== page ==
Batterers by Charles E. Corry, Ph.D.
Battering in a relationship involves beating or verbally abusing an intimate partner over a long period of time (Levy, 1984, p. 23). Battering in a relationship may continue for years and is aimed at controlling one's partner or children through the use of terror, confusion, and disabling the target's ability to think and reason for themselves. People Erin Pizzey calls "emotional terrorists" also fall within the category of batterers.
However one defines it, battering is ugly. Whether committed by men or women against their intimate partners, it is of justifiable concern to society.
Battering does not refer to a single argument, nor does it mean the occasional conflicts that many couples have that may grow to yelling at each other with possibly some pushing or shoving. As such the term "battering" is grossly overworked by the domestic violence industry. The only good thing one can say about battering is that it appears to be the least common pattern of intimate partner abuse.
There seems to be little confirmation of the "battered wife syndrome." First, because at least two-thirds of the incidents referred to as domestic violence amount to no more than arguing, pushing, and shoving. The great majority of the remaining cases involve drug or alcohol abuse, and any violence is incidental to those problems, rather than systematic. That isn't to say alcoholics and drug abusers can't be batterers as well but most don't appear to be. And in the great majority of these cases the couples are not legally married. Further, men are clearly battered as frequently as women.
Accusations of domestic violence or abuse are now used to gain advantage in about one-third of the divorces in Colorado and few of those cases involve battering.
About 50% of intimate partner violence follows a pattern of mutual violence. It does not seem reasonable to routinely classify couples who engage in mutual combat as batterers so these cases should be excluded.
It is thus very difficult to get an accurate picture of how common battering, as defined above, really is. Probably it is only a few percent of current domestic violence cases and no more than 5% at the most. Battered men, and women, also appear the least likely to report their problems to authorities or to seek help.
But battering does exist and women are as apt to commit it as men. Battered men and women have responded to the domestic violence against men Web site in about equal numbers.
Men who have contacted us always feel betrayed by the justice system. Wives who batter also appear to commonly commit adultery. About 40% of the now hundreds of married men who contacted the Equal Justice Foundation report they were charged with domestic violence or abuse after they discovered their wives were having an affair. Such flagrant use of the current domestic violence laws to both hide their behavior and gain advantage in the divorce is despicable by any standard.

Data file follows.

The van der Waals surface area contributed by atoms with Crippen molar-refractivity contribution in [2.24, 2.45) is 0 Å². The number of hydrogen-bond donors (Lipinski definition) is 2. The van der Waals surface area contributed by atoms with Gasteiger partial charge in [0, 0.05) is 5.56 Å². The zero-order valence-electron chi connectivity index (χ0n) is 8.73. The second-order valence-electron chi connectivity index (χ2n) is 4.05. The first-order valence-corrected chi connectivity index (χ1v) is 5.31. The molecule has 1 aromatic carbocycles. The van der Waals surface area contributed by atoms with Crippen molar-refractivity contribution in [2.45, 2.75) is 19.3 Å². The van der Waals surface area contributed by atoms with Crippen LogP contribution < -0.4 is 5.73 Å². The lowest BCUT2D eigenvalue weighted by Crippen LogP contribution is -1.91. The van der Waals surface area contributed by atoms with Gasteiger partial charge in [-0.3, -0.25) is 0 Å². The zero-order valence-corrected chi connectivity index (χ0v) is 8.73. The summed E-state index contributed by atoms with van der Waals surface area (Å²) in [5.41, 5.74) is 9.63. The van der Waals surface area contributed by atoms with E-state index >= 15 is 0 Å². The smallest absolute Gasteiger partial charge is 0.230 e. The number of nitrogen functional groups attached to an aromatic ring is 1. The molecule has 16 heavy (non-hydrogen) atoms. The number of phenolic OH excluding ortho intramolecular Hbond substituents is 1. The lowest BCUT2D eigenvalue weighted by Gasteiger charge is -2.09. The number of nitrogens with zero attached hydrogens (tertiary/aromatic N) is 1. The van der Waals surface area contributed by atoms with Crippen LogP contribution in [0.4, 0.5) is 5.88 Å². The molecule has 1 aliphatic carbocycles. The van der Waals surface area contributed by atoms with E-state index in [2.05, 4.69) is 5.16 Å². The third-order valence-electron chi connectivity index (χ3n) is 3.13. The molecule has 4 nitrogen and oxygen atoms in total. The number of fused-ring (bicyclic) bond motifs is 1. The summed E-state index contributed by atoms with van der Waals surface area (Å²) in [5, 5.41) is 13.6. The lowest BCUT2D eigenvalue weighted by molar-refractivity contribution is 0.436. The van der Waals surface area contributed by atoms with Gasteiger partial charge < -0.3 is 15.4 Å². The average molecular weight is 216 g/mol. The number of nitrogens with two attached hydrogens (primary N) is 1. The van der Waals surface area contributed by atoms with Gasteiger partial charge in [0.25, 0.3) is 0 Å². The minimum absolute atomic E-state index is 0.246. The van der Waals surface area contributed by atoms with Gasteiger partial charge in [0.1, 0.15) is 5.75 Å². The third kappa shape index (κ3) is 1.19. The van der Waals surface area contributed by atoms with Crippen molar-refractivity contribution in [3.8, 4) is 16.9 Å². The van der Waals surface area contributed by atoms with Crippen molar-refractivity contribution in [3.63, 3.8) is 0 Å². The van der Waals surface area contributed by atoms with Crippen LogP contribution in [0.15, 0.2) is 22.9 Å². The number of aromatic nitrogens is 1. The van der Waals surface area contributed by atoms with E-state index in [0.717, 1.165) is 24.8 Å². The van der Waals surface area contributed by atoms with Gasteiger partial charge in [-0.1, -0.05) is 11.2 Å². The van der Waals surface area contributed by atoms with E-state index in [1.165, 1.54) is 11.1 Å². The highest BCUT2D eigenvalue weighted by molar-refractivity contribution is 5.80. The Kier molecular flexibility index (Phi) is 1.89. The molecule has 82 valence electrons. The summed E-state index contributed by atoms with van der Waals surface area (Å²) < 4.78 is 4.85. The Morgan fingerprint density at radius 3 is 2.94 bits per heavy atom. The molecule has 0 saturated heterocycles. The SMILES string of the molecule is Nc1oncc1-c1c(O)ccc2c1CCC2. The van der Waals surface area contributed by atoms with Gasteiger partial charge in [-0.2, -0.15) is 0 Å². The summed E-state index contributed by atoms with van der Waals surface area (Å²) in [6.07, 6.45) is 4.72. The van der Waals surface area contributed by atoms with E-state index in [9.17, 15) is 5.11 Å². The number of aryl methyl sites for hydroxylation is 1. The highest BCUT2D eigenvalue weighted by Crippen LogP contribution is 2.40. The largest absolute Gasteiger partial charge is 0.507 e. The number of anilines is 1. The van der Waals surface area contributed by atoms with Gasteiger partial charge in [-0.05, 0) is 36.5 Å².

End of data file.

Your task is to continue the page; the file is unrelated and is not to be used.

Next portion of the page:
Virtually always when it is the woman who batters, it is the man who ends up getting arrested. And shelters or support for battered men seeking to flee the relationship are virtually non-existent.
From the reports that reach us, the justice system and shelters often don't work any better for battered women. In one case in New Jersey a battered woman got arrested when she tried to report the abuse and, when last heard from, had still not been able to escape.
Some battering victims, whether men or women, describe a recognizable cycle of violence in which (a) tension with their partner perceptibly builds, (b) their partner then violently explodes both physically and verbally, (c) followed by a period of loving reconciliation in which the abusive partner is extremely attentive, loving, and kind. Such cycles may be repeated many times with a discernible periodicity and apparently exist in both heterosexual and homosexual couples. John describes just such behavior in the following story.
A kindly Dr. Jekyll to a terrifying Mr(s). Hyde personality transformation may also become evident to a partner unfortunate enough to be involved with a batterer.
Other factors in dangerous violence by males and females are physical or mental illness. (Dutton, 1995, p. 140-155, Gelles, 1997, p. 80) find that borderline personality disorder (BPD), which is marked by a proclivity for intense relationships, fear of abandonment, and proneness to rage, to be strongly associated with male battering of women. While we know of no studies making such an association with violent women, 75% of the diagnosed cases of BPD are females, and it is estimated that 2% of the population suffer from BPD. Other mental illnesses associated with violence in relationships and families are bipolar disorder, attention deficit disorder (ADD), and conditions involving abnormally low levels of serotonin. Other brain/biochemical disorders are also known to play a significant role in precipitating violent behavior in some individuals.
Those who escape life with a batterer commonly suffer some form of post-traumatic stress such as alcoholism, eating disorders, irresponsible sex as a form of escape, or other erratic behavior.
The face of battering, the methods, and the characteristics are independent of sex. Below is the story of Diane battering John because we deal equally with domestic violence against men. But stories from battered women show the same features of domination and control. Thus, this story differs only in that it is rare for a man to tell his story, and it took great courage for John to do so.